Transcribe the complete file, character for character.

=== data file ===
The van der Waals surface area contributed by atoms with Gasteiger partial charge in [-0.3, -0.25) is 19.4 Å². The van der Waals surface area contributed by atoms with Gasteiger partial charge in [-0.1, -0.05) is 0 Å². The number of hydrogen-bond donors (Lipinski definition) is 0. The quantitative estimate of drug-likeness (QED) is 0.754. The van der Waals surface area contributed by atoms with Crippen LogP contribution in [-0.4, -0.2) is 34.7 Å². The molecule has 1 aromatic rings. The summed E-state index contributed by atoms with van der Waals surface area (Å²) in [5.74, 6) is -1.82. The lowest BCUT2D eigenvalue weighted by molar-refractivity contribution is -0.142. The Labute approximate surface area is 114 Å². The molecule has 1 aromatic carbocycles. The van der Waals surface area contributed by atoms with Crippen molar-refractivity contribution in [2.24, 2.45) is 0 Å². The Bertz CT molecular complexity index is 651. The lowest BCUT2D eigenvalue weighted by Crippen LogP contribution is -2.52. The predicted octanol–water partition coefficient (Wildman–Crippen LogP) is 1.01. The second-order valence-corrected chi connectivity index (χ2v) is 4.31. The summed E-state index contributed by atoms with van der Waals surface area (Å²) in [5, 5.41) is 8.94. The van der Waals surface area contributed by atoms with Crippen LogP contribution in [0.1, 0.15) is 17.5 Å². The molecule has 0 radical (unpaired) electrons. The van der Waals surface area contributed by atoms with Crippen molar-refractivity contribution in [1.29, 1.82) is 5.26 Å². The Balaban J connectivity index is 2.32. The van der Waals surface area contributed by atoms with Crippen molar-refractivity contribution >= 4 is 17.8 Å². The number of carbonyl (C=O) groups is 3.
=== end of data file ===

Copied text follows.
The van der Waals surface area contributed by atoms with Gasteiger partial charge in [-0.3, -0.25) is 19.4 Å². The van der Waals surface area contributed by atoms with Gasteiger partial charge in [-0.1, -0.05) is 0 Å². The number of hydrogen-bond donors (Lipinski definition) is 0. The quantitative estimate of drug-likeness (QED) is 0.754. The van der Waals surface area contributed by atoms with Crippen LogP contribution in [-0.4, -0.2) is 34.7 Å². The molecule has 1 aromatic rings. The summed E-state index contributed by atoms with van der Waals surface area (Å²) in [5.74, 6) is -1.82. The lowest BCUT2D eigenvalue weighted by molar-refractivity contribution is -0.142. The Labute approximate surface area is 114 Å². The molecule has 1 aromatic carbocycles. The van der Waals surface area contributed by atoms with Crippen molar-refractivity contribution in [2.24, 2.45) is 0 Å². The Bertz CT molecular complexity index is 651. The lowest BCUT2D eigenvalue weighted by Crippen LogP contribution is -2.52. The predicted octanol–water partition coefficient (Wildman–Crippen LogP) is 1.01. The second-order valence-corrected chi connectivity index (χ2v) is 4.31. The summed E-state index contributed by atoms with van der Waals surface area (Å²) in [5, 5.41) is 8.94. The van der Waals surface area contributed by atoms with Crippen LogP contribution in [0.1, 0.15) is 17.5 Å². The molecule has 0 radical (unpaired) electrons. The van der Waals surface area contributed by atoms with Crippen molar-refractivity contribution in [1.29, 1.82) is 5.26 Å². The Balaban J connectivity index is 2.32. The van der Waals surface area contributed by atoms with Crippen molar-refractivity contribution >= 4 is 17.8 Å². The number of carbonyl (C=O) groups is 3.